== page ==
Turkey's president says Israel acting 'irrationally'
Turkish President Abdullah Gul says that divisions within Israel's governing coalition were stopping Israel from repairing relations with Turkey in the wake of the Gaza flotilla affair.
Turkey's President Abdullah Gul said on Tuesday that divisions within Israel's governing coalition were stopping Israel from repairing relations ruined by the storming of a Gaza-bound aid ship over a month ago.
Gul said Israel's apparent readiness to become more isolated by ditching relations with a country that had been its only Muslim ally was irrational.
"They don't have many friends in the region, " Gul said. "Now it seems they want to get rid of the relationship with Turkey."
The United States, a mutual ally of Israel and NATO-member Turkey, has quietly encouraged the two governments to overcome their differences.
But in comments as Israeli Prime Minister Benjamin Netanyahu prepared to meet President Barack Obama in the United States on Tuesday, Gul said that he believed bitter rivalries within the Israeli coalition were stopping a rapprochement.
"As far as I can see, the internal political strife in Israel is very harsh. They undermine each other... they always block one another," Gul said.
"It is important that everyone is aware of what kind of politics is going on there," Gul said. "My own impression is that they don't have the ability to act rationally."
Nine Turkish pro-Palestinian activists were killed when Israeli marines stormed the Turkish-flagged Mavi Marmara in international waters on May 31, after which Turkey withdrew its ambassador, suspended joint military exercises and closed Turkish airspace to Israeli military planes.
Turkey has demanded an apology, compensation for victims' families and an international inquiry into the incident. It doubts the impartiality of an Israeli inquiry begun last month.
Turkey also led calls for an end to the Israeli blockade of the Gaza Strip.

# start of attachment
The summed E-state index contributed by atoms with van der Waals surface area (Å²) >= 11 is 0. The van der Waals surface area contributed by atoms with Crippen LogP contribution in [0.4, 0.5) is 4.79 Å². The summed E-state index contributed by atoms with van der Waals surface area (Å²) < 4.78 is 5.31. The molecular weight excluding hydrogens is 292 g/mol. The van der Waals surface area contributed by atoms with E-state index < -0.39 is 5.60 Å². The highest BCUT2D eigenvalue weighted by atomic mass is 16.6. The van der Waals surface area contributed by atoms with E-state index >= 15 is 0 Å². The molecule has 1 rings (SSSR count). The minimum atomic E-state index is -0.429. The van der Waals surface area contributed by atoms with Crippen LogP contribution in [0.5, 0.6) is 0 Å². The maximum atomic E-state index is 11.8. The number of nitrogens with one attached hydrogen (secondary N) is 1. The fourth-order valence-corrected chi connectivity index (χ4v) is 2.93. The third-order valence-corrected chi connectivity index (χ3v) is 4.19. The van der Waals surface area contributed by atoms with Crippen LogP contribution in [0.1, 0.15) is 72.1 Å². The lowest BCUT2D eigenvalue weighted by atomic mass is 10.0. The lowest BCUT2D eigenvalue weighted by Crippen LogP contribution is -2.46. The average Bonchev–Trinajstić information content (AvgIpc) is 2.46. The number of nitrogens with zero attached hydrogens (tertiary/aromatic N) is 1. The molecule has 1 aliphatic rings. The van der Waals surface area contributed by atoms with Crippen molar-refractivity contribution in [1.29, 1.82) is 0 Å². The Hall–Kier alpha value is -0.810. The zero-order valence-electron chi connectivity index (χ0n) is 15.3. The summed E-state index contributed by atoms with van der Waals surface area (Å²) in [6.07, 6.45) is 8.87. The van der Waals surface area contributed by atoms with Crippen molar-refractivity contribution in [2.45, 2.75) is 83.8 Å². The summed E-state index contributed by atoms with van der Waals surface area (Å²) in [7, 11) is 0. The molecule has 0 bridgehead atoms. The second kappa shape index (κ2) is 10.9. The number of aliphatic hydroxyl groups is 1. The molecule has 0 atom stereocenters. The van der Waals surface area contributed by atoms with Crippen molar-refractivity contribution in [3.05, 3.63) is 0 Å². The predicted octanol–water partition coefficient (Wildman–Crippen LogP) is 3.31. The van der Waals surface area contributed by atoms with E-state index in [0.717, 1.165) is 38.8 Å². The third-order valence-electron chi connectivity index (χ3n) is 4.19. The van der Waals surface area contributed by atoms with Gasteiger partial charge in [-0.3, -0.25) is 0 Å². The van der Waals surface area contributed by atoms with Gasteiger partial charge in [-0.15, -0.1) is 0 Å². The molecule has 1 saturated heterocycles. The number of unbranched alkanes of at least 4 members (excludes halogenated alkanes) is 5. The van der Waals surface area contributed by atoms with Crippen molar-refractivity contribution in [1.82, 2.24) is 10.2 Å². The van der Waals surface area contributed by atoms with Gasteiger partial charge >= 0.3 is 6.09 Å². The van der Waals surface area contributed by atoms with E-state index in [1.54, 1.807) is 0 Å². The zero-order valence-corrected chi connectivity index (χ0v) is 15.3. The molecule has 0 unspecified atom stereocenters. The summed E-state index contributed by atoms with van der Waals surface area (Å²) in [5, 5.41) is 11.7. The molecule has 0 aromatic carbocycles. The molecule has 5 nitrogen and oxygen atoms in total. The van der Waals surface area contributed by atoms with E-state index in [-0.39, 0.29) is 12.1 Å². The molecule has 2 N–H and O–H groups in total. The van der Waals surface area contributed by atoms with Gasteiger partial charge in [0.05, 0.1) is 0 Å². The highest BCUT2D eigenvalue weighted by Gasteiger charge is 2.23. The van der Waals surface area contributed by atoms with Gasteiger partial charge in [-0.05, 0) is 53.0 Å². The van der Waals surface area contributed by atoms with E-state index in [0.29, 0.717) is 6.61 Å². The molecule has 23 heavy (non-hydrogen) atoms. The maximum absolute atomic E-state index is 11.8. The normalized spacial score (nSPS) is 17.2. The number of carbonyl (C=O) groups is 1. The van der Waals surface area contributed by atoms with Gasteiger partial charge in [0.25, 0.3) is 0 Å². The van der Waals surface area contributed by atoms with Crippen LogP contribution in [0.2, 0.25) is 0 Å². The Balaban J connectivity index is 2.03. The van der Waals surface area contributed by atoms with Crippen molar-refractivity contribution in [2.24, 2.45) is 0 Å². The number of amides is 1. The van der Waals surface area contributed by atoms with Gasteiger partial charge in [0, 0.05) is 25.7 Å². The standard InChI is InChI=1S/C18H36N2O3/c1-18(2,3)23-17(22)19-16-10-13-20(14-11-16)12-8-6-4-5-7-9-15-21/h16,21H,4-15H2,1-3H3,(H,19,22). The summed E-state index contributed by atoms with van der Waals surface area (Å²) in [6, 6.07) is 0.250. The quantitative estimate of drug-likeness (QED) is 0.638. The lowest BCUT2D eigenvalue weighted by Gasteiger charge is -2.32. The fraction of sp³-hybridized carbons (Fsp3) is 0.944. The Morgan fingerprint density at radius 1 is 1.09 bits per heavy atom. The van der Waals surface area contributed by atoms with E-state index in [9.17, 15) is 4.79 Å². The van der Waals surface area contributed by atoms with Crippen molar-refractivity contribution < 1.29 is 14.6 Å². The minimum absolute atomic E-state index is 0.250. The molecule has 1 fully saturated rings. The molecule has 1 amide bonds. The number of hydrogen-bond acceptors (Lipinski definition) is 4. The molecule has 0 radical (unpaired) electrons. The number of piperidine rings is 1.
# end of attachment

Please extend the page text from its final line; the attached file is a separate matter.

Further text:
Foreign Minister Ahmet Davutoglu warned on Monday that Turkey would not wait forever and without going into specifics he said Turkey would cut off ties if Israel failed to start making amends.
Should the Israeli commission rule that the raid was indeed unfair and the Israeli government apologized in line with those findings, Turkey could be satisfied, Davutoglu added.
On Tuesday, the Turkish foreign minister renewed his demand for an Israeli apology and criticized his Israeli counterpart Avigdor Lieberman's approach to the issue.
"What Lieberman says has no value for us," Davutoglu said in an interview with Turkish television network TGRT.
Davutoglu said he did not view his Israeli counterpart as a proper go-between "owing to his rhetoric and attitude."
Israel maintains the marines fired in self defense after a boarding party was attacked by activists armed with metal clubs and knives.
Israel has partially relaxed its blockade of Gaza following the international outcry over the incident, but argues that a blockade is needed to choke off the supply of arms to Hamas Islamists running the enclave of 1.5 million people.
Gul said a meeting between ministers of the two governments in Brussels last Wednesday was requested by the Israeli side and was supposed to have been secret; but news of the talks was leaked by other factions in Netanyahu's cabinet who wanted to stop any progress.
"There were those who were not happy with this, and the situation remains frozen."
The meeting between Davutoglu and Israeli Trade and Industry Minister Benjamin Ben-Eliezer had been the first face to face contacts between senior officials since the attack on the aid flotilla on May 31.
Lieberman said he had not been informed of the meeting as a row broke out within the Israeli cabinet.
Netanyahu subsequently said that while his government regretted the loss of life and wanted to stop relations deteriorating further there would be no apology as the Israeli soldiers had acted in self-defense. Lieberman also ruled out an apology.
Although Turkey is heading towards an election a year away, and politics are highly charged, there has been cross-party support for the government's stance towards Israel.
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